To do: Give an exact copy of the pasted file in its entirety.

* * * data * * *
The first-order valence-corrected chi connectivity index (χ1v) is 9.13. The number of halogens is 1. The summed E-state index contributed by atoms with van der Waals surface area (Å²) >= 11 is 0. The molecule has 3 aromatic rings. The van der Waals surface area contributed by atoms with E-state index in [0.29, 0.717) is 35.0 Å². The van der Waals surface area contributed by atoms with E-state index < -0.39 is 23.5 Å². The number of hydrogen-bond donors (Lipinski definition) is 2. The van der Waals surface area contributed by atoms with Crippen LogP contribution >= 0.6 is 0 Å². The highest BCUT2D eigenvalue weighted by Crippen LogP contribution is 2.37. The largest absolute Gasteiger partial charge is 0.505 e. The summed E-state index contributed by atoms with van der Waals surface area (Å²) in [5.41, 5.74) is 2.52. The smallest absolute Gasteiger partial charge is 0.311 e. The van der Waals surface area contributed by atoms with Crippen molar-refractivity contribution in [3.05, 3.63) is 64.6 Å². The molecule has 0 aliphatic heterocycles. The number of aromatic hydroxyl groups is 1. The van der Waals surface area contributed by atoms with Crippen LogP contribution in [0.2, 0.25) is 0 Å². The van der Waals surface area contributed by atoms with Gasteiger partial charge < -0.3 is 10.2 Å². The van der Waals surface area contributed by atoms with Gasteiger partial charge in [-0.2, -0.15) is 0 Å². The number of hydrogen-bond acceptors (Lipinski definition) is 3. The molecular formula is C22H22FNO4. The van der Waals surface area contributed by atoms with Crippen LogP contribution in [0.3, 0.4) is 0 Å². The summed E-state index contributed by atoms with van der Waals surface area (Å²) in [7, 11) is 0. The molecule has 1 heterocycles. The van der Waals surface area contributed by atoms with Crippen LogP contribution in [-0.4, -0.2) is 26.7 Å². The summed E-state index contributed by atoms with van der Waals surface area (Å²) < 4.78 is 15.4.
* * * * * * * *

The first-order valence-corrected chi connectivity index (χ1v) is 9.13. The number of halogens is 1. The summed E-state index contributed by atoms with van der Waals surface area (Å²) >= 11 is 0. The molecule has 3 aromatic rings. The van der Waals surface area contributed by atoms with E-state index in [0.29, 0.717) is 35.0 Å². The van der Waals surface area contributed by atoms with E-state index < -0.39 is 23.5 Å². The number of hydrogen-bond donors (Lipinski definition) is 2. The van der Waals surface area contributed by atoms with Crippen LogP contribution >= 0.6 is 0 Å². The highest BCUT2D eigenvalue weighted by Crippen LogP contribution is 2.37. The largest absolute Gasteiger partial charge is 0.505 e. The summed E-state index contributed by atoms with van der Waals surface area (Å²) in [5.41, 5.74) is 2.52. The smallest absolute Gasteiger partial charge is 0.311 e. The van der Waals surface area contributed by atoms with Crippen molar-refractivity contribution in [3.05, 3.63) is 64.6 Å². The molecule has 0 aliphatic heterocycles. The number of aromatic hydroxyl groups is 1. The van der Waals surface area contributed by atoms with Crippen LogP contribution in [0.2, 0.25) is 0 Å². The van der Waals surface area contributed by atoms with Gasteiger partial charge < -0.3 is 10.2 Å². The van der Waals surface area contributed by atoms with Gasteiger partial charge in [-0.2, -0.15) is 0 Å². The number of hydrogen-bond acceptors (Lipinski definition) is 3. The molecular formula is C22H22FNO4. The van der Waals surface area contributed by atoms with Crippen LogP contribution in [0.3, 0.4) is 0 Å². The summed E-state index contributed by atoms with van der Waals surface area (Å²) in [7, 11) is 0. The molecule has 1 heterocycles. The van der Waals surface area contributed by atoms with Crippen LogP contribution in [-0.4, -0.2) is 26.7 Å². The summed E-state index contributed by atoms with van der Waals surface area (Å²) < 4.78 is 15.4.